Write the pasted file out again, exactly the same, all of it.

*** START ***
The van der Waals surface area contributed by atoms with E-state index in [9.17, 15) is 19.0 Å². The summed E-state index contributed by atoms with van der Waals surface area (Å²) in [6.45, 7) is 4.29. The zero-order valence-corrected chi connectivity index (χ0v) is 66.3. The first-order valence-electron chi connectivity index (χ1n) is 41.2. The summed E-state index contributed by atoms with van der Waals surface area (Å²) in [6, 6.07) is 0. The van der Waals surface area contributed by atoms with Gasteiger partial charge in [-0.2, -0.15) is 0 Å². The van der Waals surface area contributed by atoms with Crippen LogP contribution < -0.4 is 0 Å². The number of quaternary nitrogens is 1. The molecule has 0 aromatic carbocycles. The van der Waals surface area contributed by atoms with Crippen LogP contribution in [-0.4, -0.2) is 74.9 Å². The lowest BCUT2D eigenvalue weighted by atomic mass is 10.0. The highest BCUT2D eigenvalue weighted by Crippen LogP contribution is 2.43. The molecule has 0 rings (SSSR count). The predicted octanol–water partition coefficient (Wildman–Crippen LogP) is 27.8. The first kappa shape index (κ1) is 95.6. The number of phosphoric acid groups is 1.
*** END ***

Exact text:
The van der Waals surface area contributed by atoms with E-state index in [9.17, 15) is 19.0 Å². The summed E-state index contributed by atoms with van der Waals surface area (Å²) in [6.45, 7) is 4.29. The zero-order valence-corrected chi connectivity index (χ0v) is 66.3. The first-order valence-electron chi connectivity index (χ1n) is 41.2. The summed E-state index contributed by atoms with van der Waals surface area (Å²) in [6, 6.07) is 0. The van der Waals surface area contributed by atoms with Gasteiger partial charge in [-0.2, -0.15) is 0 Å². The van der Waals surface area contributed by atoms with Crippen LogP contribution < -0.4 is 0 Å². The number of quaternary nitrogens is 1. The molecule has 0 aromatic carbocycles. The van der Waals surface area contributed by atoms with Crippen LogP contribution in [-0.4, -0.2) is 74.9 Å². The lowest BCUT2D eigenvalue weighted by atomic mass is 10.0. The highest BCUT2D eigenvalue weighted by Crippen LogP contribution is 2.43. The molecule has 0 rings (SSSR count). The predicted octanol–water partition coefficient (Wildman–Crippen LogP) is 27.8. The first kappa shape index (κ1) is 95.6. The number of phosphoric acid groups is 1.